"It has been the objective of this year's Bomb staff to concentrate on the VMI as it exists in actuality, not in theory", Norment wrote in the yearbook on a page for its editors. Another page features a photo of two men in blackface holding a football. In one photo of a student from Thailand, the young man is referred to as "Jap" and "Chink", with another referred to as "The China Man". The n-word was also used at least once in the yearbook.
A blurb under one man's picture says: "He was known as the "Barracks Jew" having his fingers in the finances of the entire Corps".
The yearbook photos were first reported by The Virginian-Pilot.
"I'm here to pass a budget today", he added when pressed as he headed into a Republican Caucus meeting in late morning.
"With 114 editions of The Bomb available online dating back to 1885, I am not surprised that those wanting to engulf Republican leaders in the current situations involving the Governor, Lt. Governor, and Attorney General would highlight the yearbook from my graduation a half century ago", Norment said.
"I was, and am, proud to be a member of the Class of 1968 of the Virginia Military Institute". Norment's photo can be seen in the bottom left of this image.
The yearbook discovery came as several other Virginia lawmakers were under attack for their past behavior.
A conservative blog revealed last Friday that Virginia Gov. Ralph Northam's page in a 1984 medical school yearbook depicted individuals in blackface and Ku Klux Klan garb. If Fairfax opts out, the baton would fall to Herring, who - like Northam - has blackface photo baggage.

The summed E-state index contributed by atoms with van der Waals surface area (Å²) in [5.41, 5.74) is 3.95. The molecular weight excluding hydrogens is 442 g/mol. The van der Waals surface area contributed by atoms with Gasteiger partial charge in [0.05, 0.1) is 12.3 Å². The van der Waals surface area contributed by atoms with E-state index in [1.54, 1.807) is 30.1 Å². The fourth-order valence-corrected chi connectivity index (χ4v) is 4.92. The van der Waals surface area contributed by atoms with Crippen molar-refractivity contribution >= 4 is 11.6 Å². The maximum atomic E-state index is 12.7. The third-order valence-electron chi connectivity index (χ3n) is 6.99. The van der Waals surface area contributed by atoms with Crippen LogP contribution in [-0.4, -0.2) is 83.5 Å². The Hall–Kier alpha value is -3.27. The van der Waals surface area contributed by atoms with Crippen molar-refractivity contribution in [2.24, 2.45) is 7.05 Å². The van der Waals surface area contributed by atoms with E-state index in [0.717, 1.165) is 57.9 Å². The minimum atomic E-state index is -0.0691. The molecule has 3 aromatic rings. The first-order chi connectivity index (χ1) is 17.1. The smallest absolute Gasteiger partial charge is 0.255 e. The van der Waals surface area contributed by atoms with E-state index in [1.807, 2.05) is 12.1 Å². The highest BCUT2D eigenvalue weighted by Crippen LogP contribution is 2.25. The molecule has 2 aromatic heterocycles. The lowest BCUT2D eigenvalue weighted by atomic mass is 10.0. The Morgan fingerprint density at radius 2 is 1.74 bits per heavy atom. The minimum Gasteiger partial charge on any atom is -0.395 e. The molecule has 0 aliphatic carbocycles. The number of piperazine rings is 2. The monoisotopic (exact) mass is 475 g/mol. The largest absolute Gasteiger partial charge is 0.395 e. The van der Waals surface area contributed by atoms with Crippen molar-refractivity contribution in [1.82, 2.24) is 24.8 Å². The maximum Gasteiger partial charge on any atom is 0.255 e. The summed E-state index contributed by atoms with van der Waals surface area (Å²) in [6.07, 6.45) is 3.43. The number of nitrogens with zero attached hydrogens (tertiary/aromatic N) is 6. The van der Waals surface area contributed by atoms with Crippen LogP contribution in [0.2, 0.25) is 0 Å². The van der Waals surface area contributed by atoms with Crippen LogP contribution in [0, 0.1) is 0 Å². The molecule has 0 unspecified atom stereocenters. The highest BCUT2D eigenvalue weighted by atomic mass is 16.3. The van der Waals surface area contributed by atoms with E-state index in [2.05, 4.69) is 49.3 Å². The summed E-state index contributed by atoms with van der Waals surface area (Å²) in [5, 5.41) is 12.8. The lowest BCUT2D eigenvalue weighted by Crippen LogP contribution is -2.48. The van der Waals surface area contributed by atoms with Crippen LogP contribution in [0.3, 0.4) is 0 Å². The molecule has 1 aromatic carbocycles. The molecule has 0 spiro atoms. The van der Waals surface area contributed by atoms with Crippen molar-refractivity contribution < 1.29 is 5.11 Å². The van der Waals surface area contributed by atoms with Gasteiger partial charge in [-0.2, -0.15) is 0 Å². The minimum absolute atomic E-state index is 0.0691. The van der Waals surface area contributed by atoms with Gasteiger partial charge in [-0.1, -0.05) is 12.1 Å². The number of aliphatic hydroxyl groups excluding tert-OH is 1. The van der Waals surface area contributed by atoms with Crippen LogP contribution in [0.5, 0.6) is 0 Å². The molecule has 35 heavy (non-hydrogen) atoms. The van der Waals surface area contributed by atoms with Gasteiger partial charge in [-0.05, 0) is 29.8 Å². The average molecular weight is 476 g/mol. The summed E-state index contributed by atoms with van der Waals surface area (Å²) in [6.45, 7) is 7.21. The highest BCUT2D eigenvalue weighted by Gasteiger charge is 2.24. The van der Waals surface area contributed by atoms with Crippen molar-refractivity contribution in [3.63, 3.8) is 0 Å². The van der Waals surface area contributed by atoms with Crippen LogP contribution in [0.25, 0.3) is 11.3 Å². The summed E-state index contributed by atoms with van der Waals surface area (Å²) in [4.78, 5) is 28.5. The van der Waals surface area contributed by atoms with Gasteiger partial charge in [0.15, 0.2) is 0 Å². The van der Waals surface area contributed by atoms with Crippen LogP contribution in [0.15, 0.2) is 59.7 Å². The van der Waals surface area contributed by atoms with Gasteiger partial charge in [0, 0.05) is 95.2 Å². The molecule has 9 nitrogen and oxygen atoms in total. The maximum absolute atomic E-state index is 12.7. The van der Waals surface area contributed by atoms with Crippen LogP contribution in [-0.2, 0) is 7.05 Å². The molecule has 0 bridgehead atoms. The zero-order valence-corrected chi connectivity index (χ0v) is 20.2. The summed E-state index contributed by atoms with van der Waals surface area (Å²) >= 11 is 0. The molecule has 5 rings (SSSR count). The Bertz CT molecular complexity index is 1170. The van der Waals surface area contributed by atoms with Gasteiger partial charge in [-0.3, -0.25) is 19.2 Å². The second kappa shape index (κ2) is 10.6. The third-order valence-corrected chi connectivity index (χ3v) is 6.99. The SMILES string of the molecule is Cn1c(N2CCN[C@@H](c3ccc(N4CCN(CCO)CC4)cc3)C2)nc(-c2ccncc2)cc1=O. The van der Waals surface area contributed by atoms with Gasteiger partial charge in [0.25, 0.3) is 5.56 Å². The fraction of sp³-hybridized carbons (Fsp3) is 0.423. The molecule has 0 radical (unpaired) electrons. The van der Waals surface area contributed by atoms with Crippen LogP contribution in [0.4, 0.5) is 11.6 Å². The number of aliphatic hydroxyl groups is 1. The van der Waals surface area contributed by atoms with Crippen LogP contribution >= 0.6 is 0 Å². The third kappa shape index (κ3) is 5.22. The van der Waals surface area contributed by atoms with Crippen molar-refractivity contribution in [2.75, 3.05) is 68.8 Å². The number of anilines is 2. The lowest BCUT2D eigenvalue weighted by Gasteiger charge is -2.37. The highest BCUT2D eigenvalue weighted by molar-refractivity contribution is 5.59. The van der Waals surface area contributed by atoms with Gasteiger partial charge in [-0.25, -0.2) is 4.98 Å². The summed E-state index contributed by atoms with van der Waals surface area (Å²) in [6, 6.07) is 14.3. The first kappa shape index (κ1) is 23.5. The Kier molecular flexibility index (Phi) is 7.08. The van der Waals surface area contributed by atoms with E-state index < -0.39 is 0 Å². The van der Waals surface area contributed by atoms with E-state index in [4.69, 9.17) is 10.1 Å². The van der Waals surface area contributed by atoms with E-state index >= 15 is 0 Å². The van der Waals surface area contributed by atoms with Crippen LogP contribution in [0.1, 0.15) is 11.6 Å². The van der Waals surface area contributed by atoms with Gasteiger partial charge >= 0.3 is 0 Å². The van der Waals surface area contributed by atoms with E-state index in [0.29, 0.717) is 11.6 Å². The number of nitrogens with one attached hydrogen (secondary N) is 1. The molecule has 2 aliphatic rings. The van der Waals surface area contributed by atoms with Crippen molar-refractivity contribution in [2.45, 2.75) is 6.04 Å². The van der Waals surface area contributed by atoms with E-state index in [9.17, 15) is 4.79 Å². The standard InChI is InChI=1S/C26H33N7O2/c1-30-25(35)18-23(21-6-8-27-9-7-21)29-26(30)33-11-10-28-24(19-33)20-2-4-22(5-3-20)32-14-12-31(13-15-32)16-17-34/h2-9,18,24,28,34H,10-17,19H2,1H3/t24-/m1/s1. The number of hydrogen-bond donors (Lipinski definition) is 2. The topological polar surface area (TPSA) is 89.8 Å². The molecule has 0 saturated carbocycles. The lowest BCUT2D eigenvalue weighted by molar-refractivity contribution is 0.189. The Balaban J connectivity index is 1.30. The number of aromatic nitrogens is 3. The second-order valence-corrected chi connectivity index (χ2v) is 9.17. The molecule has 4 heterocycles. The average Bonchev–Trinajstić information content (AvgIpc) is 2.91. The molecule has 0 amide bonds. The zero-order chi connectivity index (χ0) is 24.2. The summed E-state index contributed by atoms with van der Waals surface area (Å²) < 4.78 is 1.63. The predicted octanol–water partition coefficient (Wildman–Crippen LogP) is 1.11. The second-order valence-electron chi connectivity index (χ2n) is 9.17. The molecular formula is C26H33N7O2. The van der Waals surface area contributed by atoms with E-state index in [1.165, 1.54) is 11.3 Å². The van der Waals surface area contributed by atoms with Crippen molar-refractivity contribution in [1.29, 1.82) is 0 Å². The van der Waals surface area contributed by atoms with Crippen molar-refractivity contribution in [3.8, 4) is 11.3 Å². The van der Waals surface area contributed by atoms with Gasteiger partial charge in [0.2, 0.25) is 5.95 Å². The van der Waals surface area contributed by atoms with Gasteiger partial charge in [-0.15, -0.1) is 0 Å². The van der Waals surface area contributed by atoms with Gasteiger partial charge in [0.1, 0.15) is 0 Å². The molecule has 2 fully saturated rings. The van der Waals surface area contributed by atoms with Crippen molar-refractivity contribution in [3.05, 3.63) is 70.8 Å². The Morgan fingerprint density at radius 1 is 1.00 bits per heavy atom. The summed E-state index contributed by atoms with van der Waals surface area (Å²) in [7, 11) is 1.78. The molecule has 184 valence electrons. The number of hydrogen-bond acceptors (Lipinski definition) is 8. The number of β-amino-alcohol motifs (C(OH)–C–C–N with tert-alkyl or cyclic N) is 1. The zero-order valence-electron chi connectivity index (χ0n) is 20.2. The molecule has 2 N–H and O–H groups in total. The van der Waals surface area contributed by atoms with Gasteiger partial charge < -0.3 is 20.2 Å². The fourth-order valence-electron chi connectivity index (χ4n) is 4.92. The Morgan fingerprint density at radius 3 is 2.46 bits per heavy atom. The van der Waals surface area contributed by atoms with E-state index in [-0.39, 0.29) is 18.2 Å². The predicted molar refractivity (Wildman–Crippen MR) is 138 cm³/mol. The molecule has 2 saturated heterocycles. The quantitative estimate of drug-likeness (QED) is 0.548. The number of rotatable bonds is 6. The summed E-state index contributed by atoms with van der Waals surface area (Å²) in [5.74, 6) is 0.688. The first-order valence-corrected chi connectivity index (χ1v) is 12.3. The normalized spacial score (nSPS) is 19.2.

Days after Virginia Attorney General Mark Herring admitted to wearing blackface while he dressed up like rapper Kurtis Blow at a University of Virginia party in 1980, the legendary artist has weighed in on the topic. He also called Herring's blackface admission a "teachable moment" for the public.
Herring then apologized for his and his friends' "ignorance and glib attitudes" and said the moment had "haunted" him for decades.
"I wish her no harm or humiliation, nor do I seek to denigrate her or diminish her voice".
Fairfax, 39 - who is first in line to succeed Northam and would thus become only the second African-American to lead the state - had been noncommittal about whether he thought Northam should resign before coming under a cloud himself.